World first: Green light for $40m greyhound complex
THE Palaszczuk Government will build the world's most advanced and sophisticated greyhound racing complex at a new $40 million venue in Ipswich that will revitalise and transform the industry.
In a world-first, there will be three tracks at the new 35 hectare complex at Yamanto - a one-turn track, two-turn facility and a straight track.
The tracks will be the safest ever built, utilising cutting-edge engineering technology to design circuits that make racing as interference-free as possible.
The Albion Park and Ipswich greyhound boards will merge into the Greater Brisbane Greyhound Club.
They will continue to race at Albion Park and Ipswich until 2023, when the new facility will open.
Capalaba greyhound club will remain open. Construction on the new complex is expected to start in 2022.
RQ will now fast-track its plan to relocateharness racing from Albion Park to a greenfield site.
There will be enough kennels for 20-race meetings and camera positioning to provide world-class coverage.
The grandstand and restaurants will be positioned in the middle of the complex, ensuring patrons can watch races at all three tracks.
Racing Minister Stirling Hinchliffe said the new tracks and infrastructure would ensure the viability and vitality of an industry that supported hundreds of jobs, while also improving animal welfare.
"The funding is being provided from the Racing Infrastructure Fund, which is collected from wagering and allocated by the Government to approved projects,'' he said.
"When greyhound racing started at Albion Park and the Ipswich Showgrounds in the 1980s and 1990s, those tracks met contemporary standards for animal welfare.
"Those standards are now much higher and we have consulted at length with experts, including Professor David Eager from the School of Mechanical and Mechatronic Engineering at Sydney's University of Technology.
"Animal welfare will be at the core of the design and construction of the venue, which will be the only venue in Australia to feature three tracks - a straight track, a two-turn track and a one-turn track.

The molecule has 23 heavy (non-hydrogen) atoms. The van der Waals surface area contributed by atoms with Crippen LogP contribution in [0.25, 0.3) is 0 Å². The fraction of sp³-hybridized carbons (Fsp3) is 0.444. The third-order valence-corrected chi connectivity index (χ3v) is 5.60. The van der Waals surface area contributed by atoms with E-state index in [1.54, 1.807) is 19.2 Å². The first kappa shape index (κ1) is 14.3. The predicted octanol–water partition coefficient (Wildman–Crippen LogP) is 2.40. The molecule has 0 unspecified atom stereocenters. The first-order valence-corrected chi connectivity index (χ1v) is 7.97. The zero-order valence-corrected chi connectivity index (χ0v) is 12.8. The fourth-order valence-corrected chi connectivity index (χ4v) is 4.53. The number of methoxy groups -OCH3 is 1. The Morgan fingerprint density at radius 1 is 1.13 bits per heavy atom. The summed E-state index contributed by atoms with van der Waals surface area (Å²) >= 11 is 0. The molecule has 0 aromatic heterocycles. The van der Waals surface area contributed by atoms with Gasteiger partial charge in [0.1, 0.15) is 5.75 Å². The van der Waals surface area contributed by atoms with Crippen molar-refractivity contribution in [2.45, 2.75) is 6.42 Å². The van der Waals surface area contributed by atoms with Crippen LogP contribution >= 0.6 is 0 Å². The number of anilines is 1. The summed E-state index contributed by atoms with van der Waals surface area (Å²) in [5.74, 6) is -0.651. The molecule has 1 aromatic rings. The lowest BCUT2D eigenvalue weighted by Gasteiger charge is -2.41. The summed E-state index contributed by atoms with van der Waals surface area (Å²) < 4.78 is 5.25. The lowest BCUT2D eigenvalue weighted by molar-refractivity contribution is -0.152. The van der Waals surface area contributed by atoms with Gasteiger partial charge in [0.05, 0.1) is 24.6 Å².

"Once completed, the Brisbane and Ipswich greyhound racing clubs will co-locate to the venue.''
Greyhound racing contributes more than $125 million to the Brisbane and Ipswich economies and supports almost 1000 full-time jobs. During construction, the project will create 80 full-time jobs.
The massive vote of confidence in greyhound racing comes as wagering turnover figures on the dogs explodes, with TAB and corporate wagering turnover up 80 per cent over the past five years.
Racing Queensland chairman Steve Wilson said the announcement was a watershed moment for the greyhound code.
"We are committed to growing the greyhound code, which is why we have increased prize money by 51 per cent in the past three years and will provide an extra $4.1 million in 2019-20,'' he said.
"With more participants in the region than in any other part of the state, we're looking forward to the Greater Brisbane Greyhound Centre establishing itself as the new home of Queensland greyhound racing.
"We're grateful to the Palaszczuk Government for making this project a reality. We are totally committed to the greyhound as an animal.
"These dogs date back to the Pharaohs … they run and chase. It's great to see how these canines are being picked up by people as pets after they finish racing.''
Professor Eager said the project would be a game changer.
"UTS has presented preliminary advice to RQ, which will form the basis to track design decisions that are evidence-based around optimal safety and welfare for the competing greyhounds," Professor Eager said.
"The project presents as an exciting opportunity to consolidate the considerable research advancements made in recent times.
"The presentation of the three forms of greyhound racing at the one site provides a unique opportunity to implement best practice and maximise the track preparation and maintenance performance."